Which Type of Grass Is Best for My Lawn?
|Grass||Tolerance to summer heat / winter cold||Shade tolerance||Texture||Mow height||Cultural needs||Uses|
|Kentucky bluegrass||Good / Excellent||Poor||Fine to medium||1.5–2.5”||Well drained fertile soil; pH 6.0–7.0; 1” water/week. Sow 1–2 lbs/1000 sq ft.||Lawns, athletic fields.|
|Red fescue||Good / Good||Good to excellent||Fine||2.0–2.5”||Well-drained to dry soil; pH 6.0–7.0; 1” water/week. Sow 4–6 lbs/1000 sq ft.||Mixed with other grasses for tolerance of shade, drought, acid soil, low fertility.|
|Tall fescue||Excellent / Good||Good||Coarse||2.0–3.0”||Moist fertile soil; pH 4.7–8.5; 1–1.5” water/ week. High wear resistance. Sow 7–9 lbs/1000 sq ft.||Can be weedy in bluegrass lawns. Used in transition areas, slopes, banks, near water.|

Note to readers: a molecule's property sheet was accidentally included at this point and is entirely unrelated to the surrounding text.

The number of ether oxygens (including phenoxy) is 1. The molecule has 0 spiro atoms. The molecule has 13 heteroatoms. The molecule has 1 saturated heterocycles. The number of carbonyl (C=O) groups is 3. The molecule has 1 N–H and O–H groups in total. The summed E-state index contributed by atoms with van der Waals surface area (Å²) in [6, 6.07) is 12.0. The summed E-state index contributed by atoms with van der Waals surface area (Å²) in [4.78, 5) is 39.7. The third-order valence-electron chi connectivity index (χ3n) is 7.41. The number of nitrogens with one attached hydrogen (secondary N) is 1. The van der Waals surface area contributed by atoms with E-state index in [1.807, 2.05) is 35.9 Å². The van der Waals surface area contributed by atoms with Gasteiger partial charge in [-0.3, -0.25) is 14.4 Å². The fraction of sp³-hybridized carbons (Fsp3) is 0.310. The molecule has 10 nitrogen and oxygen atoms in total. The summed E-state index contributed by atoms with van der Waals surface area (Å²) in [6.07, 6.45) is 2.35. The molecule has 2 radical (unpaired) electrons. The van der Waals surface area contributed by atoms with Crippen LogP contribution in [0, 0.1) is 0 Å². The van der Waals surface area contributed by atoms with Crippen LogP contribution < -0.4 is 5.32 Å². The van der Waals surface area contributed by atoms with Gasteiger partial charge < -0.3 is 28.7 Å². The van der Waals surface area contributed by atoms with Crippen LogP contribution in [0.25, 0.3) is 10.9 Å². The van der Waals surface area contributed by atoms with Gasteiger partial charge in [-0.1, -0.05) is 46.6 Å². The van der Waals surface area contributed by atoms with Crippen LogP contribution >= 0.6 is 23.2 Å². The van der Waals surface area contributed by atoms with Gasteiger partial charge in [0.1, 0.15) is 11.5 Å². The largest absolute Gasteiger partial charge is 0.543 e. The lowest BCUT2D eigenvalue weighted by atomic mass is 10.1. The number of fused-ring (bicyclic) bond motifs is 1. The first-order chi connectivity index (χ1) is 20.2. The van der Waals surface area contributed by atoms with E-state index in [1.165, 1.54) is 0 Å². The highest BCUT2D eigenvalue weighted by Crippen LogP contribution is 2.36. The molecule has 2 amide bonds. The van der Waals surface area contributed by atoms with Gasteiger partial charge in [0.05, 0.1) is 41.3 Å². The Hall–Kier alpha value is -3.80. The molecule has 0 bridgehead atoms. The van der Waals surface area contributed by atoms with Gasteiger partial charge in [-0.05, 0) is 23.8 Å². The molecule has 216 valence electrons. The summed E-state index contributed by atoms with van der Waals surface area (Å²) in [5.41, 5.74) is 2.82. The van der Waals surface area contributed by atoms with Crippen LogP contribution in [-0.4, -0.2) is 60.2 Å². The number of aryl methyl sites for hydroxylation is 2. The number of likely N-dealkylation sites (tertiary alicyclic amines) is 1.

|Perennial ryegrass||Poor / Poor||Poor||Coarse to medium||1.5–2”||Medium to high fertility; pH 6.3–7.0; 1–1.5” water/ week. Sow 7–9 lbs/1000 sq ft.||Used in seed mixes for quick cover as “nurse crop.” Hard to mow.|
From the GardenPro Answer Book; revised and updated by Lois Berg Stack, Ornamental Horticulture Specialist, University of Maine Cooperative Extension.